The fight over documents has gone to red alert.
The White House acknowledges it cannot find four years' worth of e-mails from chief political strategist Karl Rove. The admission has thrust the Democrats' nemesis back into the center of attention and poses a fresh political challenge for President Bush.
The administration has acknowledged that some e-mails missing from Rove's Republican party account may relate to the firing of eight U.S. prosecutors last year. The Democratic-run Congress is investigating whether the firings resulted from political pressure by Attorney General Alberto Gonzales and the White House.
For Democrats, the missing Rove e-mails is one more chance to pound away at their favorite target, the architect of Bush's 2000 and 2004 presidential victories and all-around White House political fixer.
Senate Judiciary Committee Chairman Patrick Leahy, D-Vt., has compared the missing e-mails to the 18-minute gap on President Nixon's Watergate tapes. Sen. Charles Schumer, D-N.Y., says the White House message to Congress is: "We are stonewalling."
The White House chalks it up to just another outbreak of Democratic Rove rage. "My experience has been that any time Karl Rove's name is mentioned, it adds to the ammunition, regardless of merit," White House deputy press secretary Dana Perino said.
Only Dick Cheney raises the same kind of anger - and there is not much they can do about the vice president, short of impeachment.
Miers, Rove testimony in question
The Rove connection is sure to be raised when Gonzales testifies Tuesday before Leahy's committee. His appearance, Democratic and Republican lawmakers say, may determine whether the longtime Bush friend can hold onto his job.
Democrats plan to focus on the Justice Department's contradictory statements about the firings and Gonzales' shifting explanations of his own role.
Democrats now are seeking Rove's sworn public testimony in their investigation of dismissed U.S. attorneys. So far, the White House has agreed only to off-the-record interviews for Rove and former White House counsel Harriet Miers with committee members.
Department documents turned over to Congress suggested that Rove and Miers had an early role in planning the firings, despite initial White House statements to the contrary.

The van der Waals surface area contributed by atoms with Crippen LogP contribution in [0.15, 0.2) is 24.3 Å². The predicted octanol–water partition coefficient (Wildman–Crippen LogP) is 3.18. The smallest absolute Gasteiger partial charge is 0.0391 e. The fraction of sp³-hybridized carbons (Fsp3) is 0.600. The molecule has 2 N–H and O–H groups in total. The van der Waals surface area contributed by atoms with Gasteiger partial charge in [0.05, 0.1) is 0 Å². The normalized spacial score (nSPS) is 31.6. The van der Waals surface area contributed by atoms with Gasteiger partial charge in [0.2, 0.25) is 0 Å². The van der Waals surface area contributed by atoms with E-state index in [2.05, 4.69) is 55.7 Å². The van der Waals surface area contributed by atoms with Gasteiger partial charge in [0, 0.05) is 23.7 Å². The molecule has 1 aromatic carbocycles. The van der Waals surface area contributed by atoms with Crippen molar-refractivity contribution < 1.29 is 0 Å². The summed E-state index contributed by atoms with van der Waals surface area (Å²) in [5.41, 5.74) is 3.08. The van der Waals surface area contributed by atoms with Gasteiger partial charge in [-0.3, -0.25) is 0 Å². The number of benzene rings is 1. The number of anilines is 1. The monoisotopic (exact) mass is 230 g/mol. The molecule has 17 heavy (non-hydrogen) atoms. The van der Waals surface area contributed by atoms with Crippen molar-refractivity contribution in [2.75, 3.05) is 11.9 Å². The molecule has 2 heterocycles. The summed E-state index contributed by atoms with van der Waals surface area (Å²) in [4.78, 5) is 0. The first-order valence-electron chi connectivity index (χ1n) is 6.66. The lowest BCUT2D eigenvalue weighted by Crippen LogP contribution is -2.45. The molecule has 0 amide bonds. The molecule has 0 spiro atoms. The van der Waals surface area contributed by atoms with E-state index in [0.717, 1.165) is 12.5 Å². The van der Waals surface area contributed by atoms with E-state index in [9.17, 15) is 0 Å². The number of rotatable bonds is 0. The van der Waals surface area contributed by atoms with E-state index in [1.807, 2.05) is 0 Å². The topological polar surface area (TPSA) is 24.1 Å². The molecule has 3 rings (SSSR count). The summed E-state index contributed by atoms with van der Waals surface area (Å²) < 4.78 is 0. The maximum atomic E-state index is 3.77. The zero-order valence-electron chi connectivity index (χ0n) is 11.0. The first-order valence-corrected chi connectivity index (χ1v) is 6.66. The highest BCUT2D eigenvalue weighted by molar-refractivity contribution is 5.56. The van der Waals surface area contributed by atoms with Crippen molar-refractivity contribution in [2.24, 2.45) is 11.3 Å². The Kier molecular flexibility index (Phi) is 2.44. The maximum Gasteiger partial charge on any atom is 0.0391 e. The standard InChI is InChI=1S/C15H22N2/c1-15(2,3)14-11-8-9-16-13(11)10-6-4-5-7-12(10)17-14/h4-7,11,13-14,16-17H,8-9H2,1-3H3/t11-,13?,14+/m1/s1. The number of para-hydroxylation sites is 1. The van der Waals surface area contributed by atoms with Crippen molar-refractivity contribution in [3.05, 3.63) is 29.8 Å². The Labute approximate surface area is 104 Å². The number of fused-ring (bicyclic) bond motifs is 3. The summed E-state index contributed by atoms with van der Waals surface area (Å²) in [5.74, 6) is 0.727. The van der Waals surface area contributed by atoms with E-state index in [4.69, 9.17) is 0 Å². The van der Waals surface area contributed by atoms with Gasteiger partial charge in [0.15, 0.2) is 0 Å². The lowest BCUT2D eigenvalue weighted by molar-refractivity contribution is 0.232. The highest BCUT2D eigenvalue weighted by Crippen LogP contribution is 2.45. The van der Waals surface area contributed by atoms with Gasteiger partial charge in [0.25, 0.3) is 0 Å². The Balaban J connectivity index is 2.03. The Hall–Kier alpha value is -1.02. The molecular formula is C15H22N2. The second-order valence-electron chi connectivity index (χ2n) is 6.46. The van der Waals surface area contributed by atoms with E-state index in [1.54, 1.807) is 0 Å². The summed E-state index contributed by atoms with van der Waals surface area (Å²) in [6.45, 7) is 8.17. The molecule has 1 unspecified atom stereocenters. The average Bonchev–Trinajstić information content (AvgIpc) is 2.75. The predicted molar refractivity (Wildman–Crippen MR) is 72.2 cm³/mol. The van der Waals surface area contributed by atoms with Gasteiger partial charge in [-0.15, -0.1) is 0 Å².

Democrats have threatened to issue subpoenas. But, due to the constitutional separation of executive and legislative powers, it is not clear they can force Rove to testify.
"He's been a pet symbol to Democrats," said Fred Greenstein, professor emeritus of politics at Princeton University. "It's clear that he is very important to Bush and that the president takes him very seriously, even if the 2008 election outcome would be totally unaffected by dropping Rove."
Despite Rove's reputation as a political grand master, there is not exactly a rush to his door among the current large field of Republican presidential hopefuls.
Democrats have had Rove in their cross hairs before; he always has slipped away.
He was implicated in the CIA leak case as someone who had passed on the identity of CIA undercover agent Valerie Plame to reporters. But he never was charged and never called to testify in the trial of I. Lewis "Scooter" Libby, Cheney's former chief of staff. Libby was convicted of perjury and obstruction of justice and is awaiting sentencing.
Rove also managed to emerge unscathed from investigations of administration and congressional ties to convicted lobbyist Jack Abramoff.
If Rove deliberately deleted e-mails relating to the firing of the prosecutors, Democrats suggest, he could run afoul of a 1978 law that requires the White House to keep documents that relate to presidential actions, decisions and deliberations.
Republican strategist Rich Galen says Democrats could make the same mistakes that Republicans made under House Speaker Newt Gingrich, R-Ga., in going after President Clinton after winning control of the House.
"That's what got us in big trouble in 1998 (midterm elections, when Republicans lost seats) and ultimately cost Newt his job as speaker. We so solely focused on going after Bill Clinton that people said, in essence, `We hired you to solve stuff - and not to spend all day, every day, trying to figure out how to make Bill Clinton's life miserable,'" said Galen, who worked for Gingrich when he was speaker.
Rove's lawyer, Robert Luskin, denies that his client deleted his own e-mails from a Republican-sponsored computer system. "His understanding, starting very, very early in the administration was that those e-mails were being archived," Luskin said.
Ross Baker, a political scientist at Rutgers University, said the controversy over the missing Rove e-mails is another sign of "the downward spiral of an old, tired administration."
It comes as public support for the war in Iraq continues to erode, Bush's approval ratings are in the mid-30s and the administration is embroiled in multiple scandals and ethics investigations.
"They've got serious combat fatigue after six years in office," said Baker. "The forces there are getting very thin."